Why, if changes were demanded all those years ago, is Telstra needing to change to be "customer driven"?

It certainly isn't a structural issue, as today there are some seven Group Managing Directors at Telstra with responsibility for "customer facing" divisions and only one Chief Operating Officer in charge of all the technology.

There are at least two big forces actively working against the avowed intent of Telstra's management. The first is the nature of the industry and the fact that competition doesn't work the way theory says it does. The second is a misconception of the purpose of companies.

In both its Investor Day presentation [PDF] and its submission to the ACMA's inquiry Reconnecting the Customer [PDF], Telstra identified the complexity of products as a major inhibitor to good customer service.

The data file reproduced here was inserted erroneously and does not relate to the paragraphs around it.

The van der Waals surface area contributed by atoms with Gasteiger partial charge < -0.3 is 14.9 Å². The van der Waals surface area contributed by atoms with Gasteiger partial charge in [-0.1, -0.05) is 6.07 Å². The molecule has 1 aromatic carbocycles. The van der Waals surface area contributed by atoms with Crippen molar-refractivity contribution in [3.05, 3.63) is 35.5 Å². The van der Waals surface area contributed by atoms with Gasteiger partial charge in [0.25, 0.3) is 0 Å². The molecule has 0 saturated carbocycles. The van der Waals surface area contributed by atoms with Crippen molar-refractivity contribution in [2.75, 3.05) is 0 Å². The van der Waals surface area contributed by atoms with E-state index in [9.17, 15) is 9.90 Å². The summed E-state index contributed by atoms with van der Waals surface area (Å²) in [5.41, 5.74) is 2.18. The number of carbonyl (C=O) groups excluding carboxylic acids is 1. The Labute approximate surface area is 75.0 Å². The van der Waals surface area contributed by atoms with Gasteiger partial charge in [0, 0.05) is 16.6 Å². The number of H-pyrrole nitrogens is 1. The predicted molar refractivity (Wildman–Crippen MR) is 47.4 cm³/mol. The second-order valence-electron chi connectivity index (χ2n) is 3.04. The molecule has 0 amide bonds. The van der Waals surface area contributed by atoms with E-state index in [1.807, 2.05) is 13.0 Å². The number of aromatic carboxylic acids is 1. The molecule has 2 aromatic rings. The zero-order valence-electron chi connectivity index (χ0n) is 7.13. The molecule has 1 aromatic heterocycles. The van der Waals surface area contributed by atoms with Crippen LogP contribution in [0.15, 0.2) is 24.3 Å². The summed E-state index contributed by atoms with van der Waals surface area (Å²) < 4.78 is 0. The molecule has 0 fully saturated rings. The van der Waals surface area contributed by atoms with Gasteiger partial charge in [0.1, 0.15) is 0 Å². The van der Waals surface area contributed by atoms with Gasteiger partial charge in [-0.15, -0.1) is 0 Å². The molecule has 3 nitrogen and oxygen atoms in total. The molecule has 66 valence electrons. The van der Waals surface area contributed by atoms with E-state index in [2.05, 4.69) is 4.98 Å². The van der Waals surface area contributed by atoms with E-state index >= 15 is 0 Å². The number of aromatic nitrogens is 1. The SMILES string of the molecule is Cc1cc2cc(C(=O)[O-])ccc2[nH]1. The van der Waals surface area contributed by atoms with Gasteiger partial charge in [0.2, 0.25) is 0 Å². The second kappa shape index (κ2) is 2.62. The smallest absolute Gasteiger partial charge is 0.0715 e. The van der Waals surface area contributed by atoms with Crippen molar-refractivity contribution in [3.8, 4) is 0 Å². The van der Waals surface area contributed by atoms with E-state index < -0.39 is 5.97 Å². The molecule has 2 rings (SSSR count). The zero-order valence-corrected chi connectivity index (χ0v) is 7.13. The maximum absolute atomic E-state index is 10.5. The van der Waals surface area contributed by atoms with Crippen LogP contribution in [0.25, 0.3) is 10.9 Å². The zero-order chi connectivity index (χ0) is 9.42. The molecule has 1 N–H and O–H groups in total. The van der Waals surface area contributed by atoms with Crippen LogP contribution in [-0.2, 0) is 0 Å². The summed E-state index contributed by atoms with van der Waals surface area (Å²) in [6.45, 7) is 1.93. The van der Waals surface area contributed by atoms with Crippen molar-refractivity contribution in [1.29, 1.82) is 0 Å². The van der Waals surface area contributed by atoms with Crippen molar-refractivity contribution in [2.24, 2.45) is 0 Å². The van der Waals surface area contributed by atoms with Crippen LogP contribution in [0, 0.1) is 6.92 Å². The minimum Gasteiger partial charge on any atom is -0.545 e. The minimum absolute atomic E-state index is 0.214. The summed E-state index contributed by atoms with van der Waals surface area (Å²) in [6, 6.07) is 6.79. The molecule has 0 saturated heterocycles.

But Telstra can't solve the complexity problem alone. The complexity of products is driven by a number of marketing practices, including limiting the ability of customers to make comparisons, and the practice of bundling.

Unfortunately these practices work in acquiring customers. If Telstra simplifies its product offerings it might be able to improve customer service, but it will lose market share.

The only solution for improved customer service is cooperative action to simplify products. But despite the ACCC sharing the concern of Telstra and its customers over product complexity, the ACCC might potentially think that discussions across industry on how to simplify offerings would amount to collusion.

Even if the ACCC is prepared to accept the collusion for the benefit of consumers, the lawyers inside the telcos will scare the regulatory, customer service, marketing and senior executive teams into believing they can't have this conversation.